College President Paul Quinn reflects on the past year, looks ahead

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A year after the start of the COVID-19 pandemic, students at Paul Quinn College in Dallas, Texas, are still working through virtual learning.

While attending the Urban Work School, Paul Quinn’s students spend approximately 16 hours per week working in corporate internships in addition to taking courses. President Michael sorrell says the existing hybrid model made it easier to adjust to in-person and distance learning.

“When they return, the students will come back to a school where there are three new buildings. There are new university programs, ”he says. “It will just be a whole different experience because we made the best use of that time.”

But helping students find jobs during the pandemic has been a challenge with so many businesses closed, Sorrell says. The college has changed to help students gain experience with useful computer programs and work on emotional intelligence through training – but it recognizes there is no substitute for hands-on experience. of an internship.

About 85% of historically black college students receive Pell Grants. Paul Quinn’s Urban Work College program has helped some students reduce the loan debt problem from $ 40,000 to $ 15,000, with a goal of $ 10,000.

Colleges need to care for students from underserved communities instead of taking advantage of them, Sorrell says.

“Part of that is not leaving people with unmanageable debts and then directing them to careers where they will never pay for it,” he says. “At Paul Quinn, we believe in looking at eradicating poverty from a generational perspective.”

Sorrell uses his own life story as an example. Her father grew up in a one-parent home in New Orleans and did not go to college, while her mother attended college and graduate school, as did her maternal grandmother.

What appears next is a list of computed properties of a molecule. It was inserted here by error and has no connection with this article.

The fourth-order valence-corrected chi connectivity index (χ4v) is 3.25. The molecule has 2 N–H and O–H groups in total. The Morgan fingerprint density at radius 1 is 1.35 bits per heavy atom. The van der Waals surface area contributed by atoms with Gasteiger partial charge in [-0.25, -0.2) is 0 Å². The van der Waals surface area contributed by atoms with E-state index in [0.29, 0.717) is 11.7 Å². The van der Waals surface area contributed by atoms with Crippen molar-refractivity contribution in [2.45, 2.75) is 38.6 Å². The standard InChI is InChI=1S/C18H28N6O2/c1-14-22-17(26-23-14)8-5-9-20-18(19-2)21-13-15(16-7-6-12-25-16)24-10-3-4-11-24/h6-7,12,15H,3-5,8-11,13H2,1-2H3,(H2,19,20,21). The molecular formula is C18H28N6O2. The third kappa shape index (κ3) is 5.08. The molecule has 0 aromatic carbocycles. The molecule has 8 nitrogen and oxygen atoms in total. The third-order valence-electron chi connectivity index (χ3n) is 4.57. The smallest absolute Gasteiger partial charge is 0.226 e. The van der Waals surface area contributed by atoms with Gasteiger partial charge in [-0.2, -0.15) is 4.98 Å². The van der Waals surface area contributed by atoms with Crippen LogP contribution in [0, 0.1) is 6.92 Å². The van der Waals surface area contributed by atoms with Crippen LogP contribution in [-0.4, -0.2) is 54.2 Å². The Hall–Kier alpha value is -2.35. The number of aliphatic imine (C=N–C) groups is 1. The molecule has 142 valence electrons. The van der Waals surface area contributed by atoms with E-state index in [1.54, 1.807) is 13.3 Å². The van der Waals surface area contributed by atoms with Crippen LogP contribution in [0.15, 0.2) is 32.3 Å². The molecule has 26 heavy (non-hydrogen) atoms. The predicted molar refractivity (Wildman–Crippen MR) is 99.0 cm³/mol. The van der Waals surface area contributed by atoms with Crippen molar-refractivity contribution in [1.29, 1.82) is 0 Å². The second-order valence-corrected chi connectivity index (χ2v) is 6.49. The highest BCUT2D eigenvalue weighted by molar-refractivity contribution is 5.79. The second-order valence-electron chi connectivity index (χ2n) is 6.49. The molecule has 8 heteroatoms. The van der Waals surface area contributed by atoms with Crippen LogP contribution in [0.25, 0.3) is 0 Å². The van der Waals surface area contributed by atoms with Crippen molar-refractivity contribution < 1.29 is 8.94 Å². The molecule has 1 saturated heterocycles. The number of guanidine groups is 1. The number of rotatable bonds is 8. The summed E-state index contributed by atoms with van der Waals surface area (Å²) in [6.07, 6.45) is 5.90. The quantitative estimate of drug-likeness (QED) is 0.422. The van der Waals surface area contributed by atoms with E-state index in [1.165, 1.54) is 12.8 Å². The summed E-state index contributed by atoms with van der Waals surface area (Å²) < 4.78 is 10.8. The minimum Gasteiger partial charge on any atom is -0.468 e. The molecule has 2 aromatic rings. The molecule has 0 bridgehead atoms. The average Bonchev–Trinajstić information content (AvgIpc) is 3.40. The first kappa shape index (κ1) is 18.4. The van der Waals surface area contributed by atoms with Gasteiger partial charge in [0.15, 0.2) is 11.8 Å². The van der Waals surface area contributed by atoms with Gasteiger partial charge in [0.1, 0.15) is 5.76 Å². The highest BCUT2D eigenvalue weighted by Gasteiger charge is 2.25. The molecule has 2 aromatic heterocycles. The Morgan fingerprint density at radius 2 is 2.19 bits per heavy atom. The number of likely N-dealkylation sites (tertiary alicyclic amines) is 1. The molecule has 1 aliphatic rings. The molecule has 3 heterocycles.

After getting married, her parents invested in what turned into a successful business.

“Because my dad came home smelling ribs every night, I never came home smelling ribs,” he says. “In a generation, his sacrifice took us from a family where for his part, a father who did not go to university to a son who is university president.

Sorrell agrees with education advocates who say the pandemic may serve as a time for colleges to rethink the admissions process through means such as standardized testing. But he points out that moving away from SATs and ACTs could harm students with mediocre academic profiles whose intellectual gift manifests itself in a high test score.

During his 15 years as president of Paul Quinn College, Sorrell says the landscape of higher education has changed. The idea for global services – comprehensive support designed to help students succeed – comes from HBCUs, he notes.

“These schools had the job of educating a whole race of people who had nothing,” he says. “The only way forward was for these institutions to be everything for their students, hence global services.”

The conversation around student debt often plays against students, he says. While students shouldn’t be forced to take on “crushing amounts of debt,” Sorrell believes that taking out a manageable amount of loans is an investment in itself.

“A lot of students come to us now and they say, ‘Well, I don’t want to take a loan,’ he says. “Well, that just won’t be possible. Maybe you need to take out $ 10,000 in college loans. “

Sorrell racked up his debts while attending Duke University Law School – but he says he can’t complain about how the investment paid off.


Marcelle Hutchins produced and edited this interview for broadcast with Tinku ray. Allison Hagan adapted it for the web.




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